Different Views of Conversion
Luke provides us with interesting insight on the different views of conversion in this pericope wherein Paul is interrogated by King Agrippa and the Roman Procurator Festus in Acts 26:24-29.
And as he thus made his defense, Festus said with a loud voice, "Paul, you are mad; your great learning is turning you mad." But Paul said, "I am not mad, most excellent Festus, but I am speaking the sober truth. For the king knows about these things, and to him I speak freely; for I am persuaded that none of these things has escaped his notice, for this was not done in a corner. King Agrippa, do you believe the prophets? I know that you believe." And Agrippa said to Paul, "In a short time you think to make me a Christian!" And Paul said, "Whether short or long, I would to God that not only you but also all who hear me this day might become such as I am--except for these chains."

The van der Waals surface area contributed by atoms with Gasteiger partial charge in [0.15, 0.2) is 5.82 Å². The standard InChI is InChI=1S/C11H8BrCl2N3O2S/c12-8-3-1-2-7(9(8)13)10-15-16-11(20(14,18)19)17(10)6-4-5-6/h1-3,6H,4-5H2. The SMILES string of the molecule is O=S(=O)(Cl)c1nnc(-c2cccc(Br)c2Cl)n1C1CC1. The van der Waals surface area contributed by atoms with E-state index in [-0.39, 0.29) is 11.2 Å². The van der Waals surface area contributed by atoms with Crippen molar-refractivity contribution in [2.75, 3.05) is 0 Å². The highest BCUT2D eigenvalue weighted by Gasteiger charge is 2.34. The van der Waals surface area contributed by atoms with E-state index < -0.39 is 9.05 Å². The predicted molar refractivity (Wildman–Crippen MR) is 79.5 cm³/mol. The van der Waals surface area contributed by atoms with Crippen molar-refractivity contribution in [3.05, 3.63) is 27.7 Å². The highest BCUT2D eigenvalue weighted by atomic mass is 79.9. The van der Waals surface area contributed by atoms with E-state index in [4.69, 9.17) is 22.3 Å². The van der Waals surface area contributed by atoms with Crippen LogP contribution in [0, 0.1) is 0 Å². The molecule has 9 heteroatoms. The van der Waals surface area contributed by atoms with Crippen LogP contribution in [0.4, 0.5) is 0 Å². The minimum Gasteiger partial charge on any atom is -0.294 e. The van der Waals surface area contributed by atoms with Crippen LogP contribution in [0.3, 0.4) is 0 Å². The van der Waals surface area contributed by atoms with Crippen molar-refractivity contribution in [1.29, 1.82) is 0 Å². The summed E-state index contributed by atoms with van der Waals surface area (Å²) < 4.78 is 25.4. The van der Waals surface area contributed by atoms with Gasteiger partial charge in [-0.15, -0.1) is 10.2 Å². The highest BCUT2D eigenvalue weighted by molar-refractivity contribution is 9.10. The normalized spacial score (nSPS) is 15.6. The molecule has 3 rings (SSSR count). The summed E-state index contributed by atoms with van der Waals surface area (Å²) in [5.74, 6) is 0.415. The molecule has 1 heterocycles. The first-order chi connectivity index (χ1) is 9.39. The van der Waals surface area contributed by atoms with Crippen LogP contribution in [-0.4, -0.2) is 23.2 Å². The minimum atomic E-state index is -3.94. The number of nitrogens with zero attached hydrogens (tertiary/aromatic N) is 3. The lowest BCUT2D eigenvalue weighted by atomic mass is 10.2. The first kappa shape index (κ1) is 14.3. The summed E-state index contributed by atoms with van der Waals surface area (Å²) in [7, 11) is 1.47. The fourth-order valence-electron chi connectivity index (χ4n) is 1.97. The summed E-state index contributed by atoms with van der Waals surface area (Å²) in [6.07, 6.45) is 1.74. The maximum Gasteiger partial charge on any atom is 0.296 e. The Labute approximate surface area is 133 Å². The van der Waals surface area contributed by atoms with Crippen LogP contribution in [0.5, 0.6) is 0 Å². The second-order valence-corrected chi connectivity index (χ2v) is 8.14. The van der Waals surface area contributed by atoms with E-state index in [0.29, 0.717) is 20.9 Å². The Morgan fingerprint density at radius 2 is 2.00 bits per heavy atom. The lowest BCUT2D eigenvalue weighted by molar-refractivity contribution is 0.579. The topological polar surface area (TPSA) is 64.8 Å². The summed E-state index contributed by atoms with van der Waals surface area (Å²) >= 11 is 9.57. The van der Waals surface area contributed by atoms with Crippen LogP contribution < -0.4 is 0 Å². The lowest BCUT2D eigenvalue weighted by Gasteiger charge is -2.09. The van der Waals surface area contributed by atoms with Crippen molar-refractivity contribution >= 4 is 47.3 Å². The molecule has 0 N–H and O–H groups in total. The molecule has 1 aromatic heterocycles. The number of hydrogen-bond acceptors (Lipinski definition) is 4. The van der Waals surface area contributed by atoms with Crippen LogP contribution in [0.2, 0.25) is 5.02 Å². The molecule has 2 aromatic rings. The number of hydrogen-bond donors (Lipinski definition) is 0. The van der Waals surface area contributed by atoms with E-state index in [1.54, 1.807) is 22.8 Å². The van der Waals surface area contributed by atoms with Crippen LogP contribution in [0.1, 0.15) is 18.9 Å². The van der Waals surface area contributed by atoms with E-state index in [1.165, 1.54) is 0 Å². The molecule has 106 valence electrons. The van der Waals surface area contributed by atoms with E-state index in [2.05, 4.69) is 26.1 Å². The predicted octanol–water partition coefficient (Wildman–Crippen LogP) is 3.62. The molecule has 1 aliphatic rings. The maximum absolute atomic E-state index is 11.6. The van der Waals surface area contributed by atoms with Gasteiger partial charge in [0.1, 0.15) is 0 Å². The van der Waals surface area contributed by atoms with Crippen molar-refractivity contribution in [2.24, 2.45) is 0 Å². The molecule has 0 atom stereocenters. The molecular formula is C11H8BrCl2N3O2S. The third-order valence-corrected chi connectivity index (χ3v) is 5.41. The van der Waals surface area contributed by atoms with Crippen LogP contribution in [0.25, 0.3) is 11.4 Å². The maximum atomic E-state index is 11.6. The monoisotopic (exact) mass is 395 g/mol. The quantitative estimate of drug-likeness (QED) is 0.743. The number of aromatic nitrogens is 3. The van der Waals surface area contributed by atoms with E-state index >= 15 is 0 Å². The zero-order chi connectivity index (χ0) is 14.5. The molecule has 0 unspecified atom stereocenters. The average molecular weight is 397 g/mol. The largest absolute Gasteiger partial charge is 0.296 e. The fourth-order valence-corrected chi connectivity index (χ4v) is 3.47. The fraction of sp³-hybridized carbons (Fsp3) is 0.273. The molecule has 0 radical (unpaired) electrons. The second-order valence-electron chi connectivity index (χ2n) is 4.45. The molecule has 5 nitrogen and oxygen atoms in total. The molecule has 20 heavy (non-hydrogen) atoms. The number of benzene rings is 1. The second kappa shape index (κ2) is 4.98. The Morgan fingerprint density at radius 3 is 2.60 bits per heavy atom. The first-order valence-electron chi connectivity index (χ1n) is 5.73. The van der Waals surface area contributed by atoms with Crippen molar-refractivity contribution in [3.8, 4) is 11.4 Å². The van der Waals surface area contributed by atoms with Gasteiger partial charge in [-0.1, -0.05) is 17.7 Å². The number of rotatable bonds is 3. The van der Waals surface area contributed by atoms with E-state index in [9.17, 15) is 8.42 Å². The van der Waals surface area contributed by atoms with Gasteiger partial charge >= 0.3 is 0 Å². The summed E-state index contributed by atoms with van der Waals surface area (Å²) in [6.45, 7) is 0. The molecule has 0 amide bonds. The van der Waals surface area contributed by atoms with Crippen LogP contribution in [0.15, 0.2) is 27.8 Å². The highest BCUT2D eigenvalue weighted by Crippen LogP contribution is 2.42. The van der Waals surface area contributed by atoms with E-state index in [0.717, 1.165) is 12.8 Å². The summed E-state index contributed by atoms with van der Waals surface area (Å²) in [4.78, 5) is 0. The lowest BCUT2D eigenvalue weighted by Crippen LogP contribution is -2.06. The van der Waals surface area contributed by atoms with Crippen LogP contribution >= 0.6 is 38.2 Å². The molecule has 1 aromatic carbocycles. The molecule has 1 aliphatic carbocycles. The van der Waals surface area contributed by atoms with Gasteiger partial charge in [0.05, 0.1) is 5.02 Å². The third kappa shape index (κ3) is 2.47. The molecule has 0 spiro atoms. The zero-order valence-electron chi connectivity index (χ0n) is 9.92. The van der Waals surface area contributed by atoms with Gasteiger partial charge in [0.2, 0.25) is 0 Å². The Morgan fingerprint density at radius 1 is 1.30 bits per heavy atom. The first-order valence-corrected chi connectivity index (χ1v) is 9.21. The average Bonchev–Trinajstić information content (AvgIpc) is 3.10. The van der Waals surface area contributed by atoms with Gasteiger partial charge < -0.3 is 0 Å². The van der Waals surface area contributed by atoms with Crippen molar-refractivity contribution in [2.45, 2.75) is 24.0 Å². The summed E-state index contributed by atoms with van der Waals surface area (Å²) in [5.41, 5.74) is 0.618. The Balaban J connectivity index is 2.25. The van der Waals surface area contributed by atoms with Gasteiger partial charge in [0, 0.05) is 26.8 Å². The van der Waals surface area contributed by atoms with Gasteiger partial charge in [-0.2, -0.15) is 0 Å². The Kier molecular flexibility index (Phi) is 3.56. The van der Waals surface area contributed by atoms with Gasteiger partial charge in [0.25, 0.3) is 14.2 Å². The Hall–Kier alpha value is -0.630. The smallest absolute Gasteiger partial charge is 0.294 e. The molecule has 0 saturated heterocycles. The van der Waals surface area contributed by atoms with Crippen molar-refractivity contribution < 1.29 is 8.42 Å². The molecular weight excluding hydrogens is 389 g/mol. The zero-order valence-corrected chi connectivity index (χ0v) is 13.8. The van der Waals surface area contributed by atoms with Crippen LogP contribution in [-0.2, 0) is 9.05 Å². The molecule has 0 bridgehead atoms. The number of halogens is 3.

Abraham Malherbe has indicated that the wit, irony and sarcasm in this passage depend very much on our understanding the differing communities’ definitions of conversion. In Judaism, conversion was characterized by long training such as that provided by Jesus to his disciples over the course of his ministry. Therefore, we should consider that Agrippa is criticizing Paul for thinking to make converts too quickly.